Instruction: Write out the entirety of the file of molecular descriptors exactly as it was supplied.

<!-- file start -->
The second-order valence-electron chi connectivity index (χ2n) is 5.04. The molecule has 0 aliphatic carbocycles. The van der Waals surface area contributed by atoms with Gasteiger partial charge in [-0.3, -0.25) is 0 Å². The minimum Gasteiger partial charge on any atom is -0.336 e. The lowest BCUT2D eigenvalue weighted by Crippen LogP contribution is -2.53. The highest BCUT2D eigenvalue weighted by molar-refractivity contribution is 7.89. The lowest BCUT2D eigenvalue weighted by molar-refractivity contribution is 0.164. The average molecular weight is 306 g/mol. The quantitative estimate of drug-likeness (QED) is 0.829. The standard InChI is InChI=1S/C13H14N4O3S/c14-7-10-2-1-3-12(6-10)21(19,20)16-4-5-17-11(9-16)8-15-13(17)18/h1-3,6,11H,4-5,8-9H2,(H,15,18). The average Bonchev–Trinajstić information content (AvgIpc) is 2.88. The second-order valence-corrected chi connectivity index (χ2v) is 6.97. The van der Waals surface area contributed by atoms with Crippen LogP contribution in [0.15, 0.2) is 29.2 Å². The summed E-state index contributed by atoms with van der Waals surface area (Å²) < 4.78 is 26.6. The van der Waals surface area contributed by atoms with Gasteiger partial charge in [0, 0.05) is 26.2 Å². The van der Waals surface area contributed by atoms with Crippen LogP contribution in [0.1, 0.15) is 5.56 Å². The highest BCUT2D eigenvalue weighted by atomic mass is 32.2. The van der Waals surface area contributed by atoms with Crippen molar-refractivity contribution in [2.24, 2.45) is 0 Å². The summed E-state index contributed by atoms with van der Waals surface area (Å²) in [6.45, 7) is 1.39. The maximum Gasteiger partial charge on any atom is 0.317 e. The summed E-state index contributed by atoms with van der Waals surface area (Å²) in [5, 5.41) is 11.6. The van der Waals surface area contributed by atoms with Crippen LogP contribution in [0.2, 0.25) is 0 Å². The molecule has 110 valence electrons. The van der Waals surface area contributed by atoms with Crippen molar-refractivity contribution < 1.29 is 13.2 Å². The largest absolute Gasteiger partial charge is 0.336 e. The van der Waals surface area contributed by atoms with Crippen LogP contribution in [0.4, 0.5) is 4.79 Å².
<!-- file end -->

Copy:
The second-order valence-electron chi connectivity index (χ2n) is 5.04. The molecule has 0 aliphatic carbocycles. The van der Waals surface area contributed by atoms with Gasteiger partial charge in [-0.3, -0.25) is 0 Å². The minimum Gasteiger partial charge on any atom is -0.336 e. The lowest BCUT2D eigenvalue weighted by Crippen LogP contribution is -2.53. The highest BCUT2D eigenvalue weighted by molar-refractivity contribution is 7.89. The lowest BCUT2D eigenvalue weighted by molar-refractivity contribution is 0.164. The average molecular weight is 306 g/mol. The quantitative estimate of drug-likeness (QED) is 0.829. The standard InChI is InChI=1S/C13H14N4O3S/c14-7-10-2-1-3-12(6-10)21(19,20)16-4-5-17-11(9-16)8-15-13(17)18/h1-3,6,11H,4-5,8-9H2,(H,15,18). The average Bonchev–Trinajstić information content (AvgIpc) is 2.88. The second-order valence-corrected chi connectivity index (χ2v) is 6.97. The van der Waals surface area contributed by atoms with Crippen LogP contribution in [0.15, 0.2) is 29.2 Å². The summed E-state index contributed by atoms with van der Waals surface area (Å²) < 4.78 is 26.6. The van der Waals surface area contributed by atoms with Gasteiger partial charge in [0, 0.05) is 26.2 Å². The van der Waals surface area contributed by atoms with Crippen LogP contribution in [0.1, 0.15) is 5.56 Å². The highest BCUT2D eigenvalue weighted by atomic mass is 32.2. The van der Waals surface area contributed by atoms with Crippen molar-refractivity contribution in [2.24, 2.45) is 0 Å². The summed E-state index contributed by atoms with van der Waals surface area (Å²) in [6.45, 7) is 1.39. The maximum Gasteiger partial charge on any atom is 0.317 e. The summed E-state index contributed by atoms with van der Waals surface area (Å²) in [5, 5.41) is 11.6. The van der Waals surface area contributed by atoms with Crippen LogP contribution in [0.2, 0.25) is 0 Å². The molecule has 110 valence electrons. The van der Waals surface area contributed by atoms with Crippen molar-refractivity contribution < 1.29 is 13.2 Å². The largest absolute Gasteiger partial charge is 0.336 e. The van der Waals surface area contributed by atoms with Crippen LogP contribution in [0.4, 0.5) is 4.79 Å².